Horrified, the breeders started  doing early neutering,  We now know that some of these dogs would  never be physically mature without the hormones, and many would turn out to be incontinent (due to  botched operations).  The hobby breeders felt they had to  address the problem.  How are things now (2014)?  We  occasionally see  dogs as young as  three or four with a cataract.  We know this is genetic.  We also see this in other breeds (Poodles) and designer dogs.  But  we also see that there are  two types of Miniature Schnauzers:  those  ‘salt & pepper, about 13″ dogs’  that  are not quite show dogs…maybe too tall or too small, or  with bad fronts…and we see the  ones bred by  either backyard breeders or puppy mills—often parti-colored, with odd coat textures.  It’s actually 2 breeds.

I had  a friend who, in the early 1970’s,  started showing Cavalier King Charles spaniels when they were in the Miscellaneous Class.  There was a big disagreement among fanciers.  A good many did NOT want them to become an AKC breed, as they knew their popularity would explode.  Back then,  popularity was the issue, not luxated patellas, Juvenile Cataracts, heart, or brain problems.  Virtually all the  dogs were imported from England.  Because the breeders  just assumed buyers had integrity—and because these early fanciers  chose to ignore what happened in other popular breeds, puppies were sold outright with no contracts.

This is how it happens:  you buy a puppy, and you lose your job, or your  mother dies, or you get divorced.  Your life goes into upheaval, you have to move, and you can not keep the dog.  You might have tried to contact the breeder, and she didn’t return your phone call, or she moved.  You put an ad in the paper (there was no Craigslist back then…no internet), and some very nice person who had done a little research, buy your dog.  Either that person then breeds  and sells  puppies directly to pet shops, or she breeds her dog (stud owner just sees stud fee, doesn’t ask any questions)  and sells the puppies to Hunte Corps—or any other puppy mill.  & this is how puppy mills get dogs of good bloodlines.

Andrew Hunte, CEO of Hunte Corp…”the leading distributor of high quality purebred puppies to retail outlets in the US, Canada, Mexico, South America, Europe, and Asia…” Recently wrote (Pet Business, July 2014) that the real ramifications of the ban on live animal sales (in pet shops) will have the unintended consequences of —“well, basically, in so many words, the backyard breeders &  less scrupulous puppy mills ripping people off.  Really.  That’s what he said.  What these commercial breeders who defend the practice of breeding dogs as livestock ignore is that anyone can walk into a retail pet store (or any of these no-kill’ shelter, I might add) & if they have cash or a credit card—they get a puppy.  The other people they live with  might  not have wanted a puppy. They might be renters ignoring a lease. They might not have time for a puppy.  None of this matters.  But it does matter to the hobby breeder.  I bought a dog last year that the breeder insisted on co-owning with me…in case something should happen to ME—she wanted to be sure she had a legal claim to the dog  I bought from HER.  Do you think any pet  retailer cares this much?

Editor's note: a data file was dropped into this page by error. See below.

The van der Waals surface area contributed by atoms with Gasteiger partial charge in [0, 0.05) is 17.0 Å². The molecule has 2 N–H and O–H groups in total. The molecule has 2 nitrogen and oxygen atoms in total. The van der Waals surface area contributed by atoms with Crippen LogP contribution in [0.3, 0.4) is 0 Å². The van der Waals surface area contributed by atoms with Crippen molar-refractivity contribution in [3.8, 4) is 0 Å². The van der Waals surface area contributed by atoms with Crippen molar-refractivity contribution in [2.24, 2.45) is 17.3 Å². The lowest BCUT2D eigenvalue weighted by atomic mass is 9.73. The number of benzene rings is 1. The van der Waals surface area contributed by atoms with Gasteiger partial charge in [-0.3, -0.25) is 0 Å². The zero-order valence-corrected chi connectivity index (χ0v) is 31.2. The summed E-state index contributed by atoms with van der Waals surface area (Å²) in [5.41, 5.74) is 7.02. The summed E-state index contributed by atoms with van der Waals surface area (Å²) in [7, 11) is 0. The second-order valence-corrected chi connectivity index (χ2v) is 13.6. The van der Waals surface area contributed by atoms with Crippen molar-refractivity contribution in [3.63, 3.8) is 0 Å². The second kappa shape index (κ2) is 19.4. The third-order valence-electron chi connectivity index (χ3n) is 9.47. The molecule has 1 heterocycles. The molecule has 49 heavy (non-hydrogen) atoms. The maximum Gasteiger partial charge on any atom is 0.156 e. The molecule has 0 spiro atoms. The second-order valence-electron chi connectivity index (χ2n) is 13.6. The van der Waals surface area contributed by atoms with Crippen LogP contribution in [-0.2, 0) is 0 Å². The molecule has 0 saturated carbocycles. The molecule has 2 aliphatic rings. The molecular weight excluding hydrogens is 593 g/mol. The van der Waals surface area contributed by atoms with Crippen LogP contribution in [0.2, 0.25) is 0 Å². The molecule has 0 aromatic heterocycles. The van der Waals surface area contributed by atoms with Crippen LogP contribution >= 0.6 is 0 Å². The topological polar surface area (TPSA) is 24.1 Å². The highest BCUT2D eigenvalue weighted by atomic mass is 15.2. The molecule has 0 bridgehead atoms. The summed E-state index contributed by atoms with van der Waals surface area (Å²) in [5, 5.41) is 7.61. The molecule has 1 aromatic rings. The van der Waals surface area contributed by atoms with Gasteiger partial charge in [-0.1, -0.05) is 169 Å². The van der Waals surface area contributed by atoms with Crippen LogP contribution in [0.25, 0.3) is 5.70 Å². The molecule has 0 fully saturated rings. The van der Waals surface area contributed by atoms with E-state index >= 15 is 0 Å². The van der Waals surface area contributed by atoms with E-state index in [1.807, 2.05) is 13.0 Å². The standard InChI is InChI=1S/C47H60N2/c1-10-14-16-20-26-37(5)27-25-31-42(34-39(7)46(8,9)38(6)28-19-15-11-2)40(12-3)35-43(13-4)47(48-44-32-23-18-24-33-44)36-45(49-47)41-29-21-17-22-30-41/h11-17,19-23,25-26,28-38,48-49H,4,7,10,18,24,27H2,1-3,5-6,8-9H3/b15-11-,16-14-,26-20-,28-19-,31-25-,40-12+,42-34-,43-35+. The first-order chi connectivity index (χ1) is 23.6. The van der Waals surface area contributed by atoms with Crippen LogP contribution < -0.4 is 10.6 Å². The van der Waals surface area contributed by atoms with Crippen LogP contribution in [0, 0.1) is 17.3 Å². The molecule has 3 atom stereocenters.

This is what happened to Shih Tzu, Bichons,  virtually all the toy breeds, Bernese Mountain Dogs, and  most recently, Neopolitan mastiffs, Dogue de Bordeaux, Cane Corso, French and English Bulldogs and Boston Terriers.

The Portuguese Water Dog Fanciers mostly came from other breeds, and they saw this.  Even with a very small gene pool (their original breeding stock came from fewer than 30 dogs, rounded up off the streets in Portugal), they didn’t want to take any chances of  people getting breedable dogs who didn’t have the welfare of the breed at heart.  You can read their code of ethics on their  website.  If you breed a Portie and sell it, and the owner no longer wants it, YOU are responsible for that dog.  If you don’t take responsibility, the club rescue committee will, and YOU will be fined. Y0u don’t comply, and nobody breeds to your dogs.  With such a small gene pool, this matters a lot.

With other rare breeds, it is more informal.  You do  sometimes hear  of sighthounds bred to dogs not of their breed (lurchers), but it is rare.  Also, you rarely find  Gordon Setter or Briard mixes.  I fear with a bad  economy in the USA, it will take just  one move or TV show featuring a rare breed, and it will be all over for that breed.
This is what happened to French Bulldogs.

So, this is how it happens that a breed you never heard of  is sudden;y available in pet stores.  If the dog does have any crippling defects, maybe the pet store will reimburse you. Maybe not.  A hobby breeder may offer another dog…it depends on your contract./ Let the buyer beware.